Katalin Karikó, alongside Drew Weissman, earns the Nobel Medicine Prize for pioneering mRNA technology, enabling COVID-19 vaccines and medical breakthroughs.

Who Katalin Karikó?

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Katalin Karikó, a name now etched in the annals of medical history, has been awarded the Nobel Medicine Prize for her groundbreaking work in the field of messenger RNA (mRNA) technology. Alongside her colleague Drew Weissman, this dynamic duo’s contributions have been instrumental in the rapid development of COVID-19 vaccines and hold immense promise for the future of medicine.

The Nobel committee’s decision to honor Karikó and Weissman represents a departure from their tradition of recognizing decades-old research. In this case, the science dates back to 2005, but its profound impact was only fully realized when mRNA technology was employed in the creation of Pfizer/BioNTech and Moderna’s COVID-19 vaccines.

Karikó, hailing from Hungary, and Weissman, from the United States, have long been partners in research at the University of Pennsylvania. Their dedication and innovation garnered them numerous awards, including the prestigious Lasker Award in 2021, often seen as a precursor to the Nobel.

What sets mRNA vaccines apart is their departure from traditional methods, which use weakened viruses or virus proteins. Instead, mRNA vaccines provide genetic instructions to cells, instructing them to produce specific proteins. This process mimics an infection, training the immune system to respond effectively when confronted with the actual virus.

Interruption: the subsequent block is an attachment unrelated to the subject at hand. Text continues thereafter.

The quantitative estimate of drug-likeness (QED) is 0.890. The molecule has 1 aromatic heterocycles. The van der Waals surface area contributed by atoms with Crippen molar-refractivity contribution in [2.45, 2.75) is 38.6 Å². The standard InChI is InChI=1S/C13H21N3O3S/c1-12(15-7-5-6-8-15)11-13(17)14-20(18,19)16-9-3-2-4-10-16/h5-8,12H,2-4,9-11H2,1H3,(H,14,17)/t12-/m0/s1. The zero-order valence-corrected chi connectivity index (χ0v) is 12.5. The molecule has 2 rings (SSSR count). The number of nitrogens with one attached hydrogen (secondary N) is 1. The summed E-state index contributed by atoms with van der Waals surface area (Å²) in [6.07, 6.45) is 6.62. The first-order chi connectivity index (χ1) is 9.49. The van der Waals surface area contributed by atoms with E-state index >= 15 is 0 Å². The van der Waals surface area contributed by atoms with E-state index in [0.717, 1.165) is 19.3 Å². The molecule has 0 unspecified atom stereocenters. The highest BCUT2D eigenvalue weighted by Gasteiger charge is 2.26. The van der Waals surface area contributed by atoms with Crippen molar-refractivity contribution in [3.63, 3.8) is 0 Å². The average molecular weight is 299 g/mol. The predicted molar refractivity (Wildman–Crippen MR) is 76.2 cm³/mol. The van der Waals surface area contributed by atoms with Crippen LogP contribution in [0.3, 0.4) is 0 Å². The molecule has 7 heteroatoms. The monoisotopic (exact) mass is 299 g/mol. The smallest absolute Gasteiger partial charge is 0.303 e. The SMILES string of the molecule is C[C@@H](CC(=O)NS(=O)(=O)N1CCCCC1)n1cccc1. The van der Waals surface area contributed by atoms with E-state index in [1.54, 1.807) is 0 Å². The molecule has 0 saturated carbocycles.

Although the concept of mRNA vaccines was demonstrated in 1990, it wasn’t until the mid-2000s that Karikó and Weissman devised a technique to control the dangerous inflammatory responses observed in animals exposed to these molecules. This breakthrough paved the way for the development of safe human vaccines.

Beyond COVID-19, the potential of Karikó’s and Weissman’s mRNA technology extends to treatments for other diseases such as cancer, influenza, and heart failure. Their research has opened new doors in the realm of medicine, holding the promise of more effective treatments and potentially saving countless lives.

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In recognition of their groundbreaking contributions, Karikó and Weissman will be awarded the Nobel Prize, which includes a diploma, a gold medal, and a $1 million cheque. The formal ceremony is scheduled for December 10th in Stockholm, commemorating the anniversary of Alfred Nobel’s death in 1896.

Their accolade serves as a testament to the power of innovation and dedication in the face of global health challenges, and it reinforces the Nobel’s mission to honor those who have “conferred the greatest benefit on mankind.”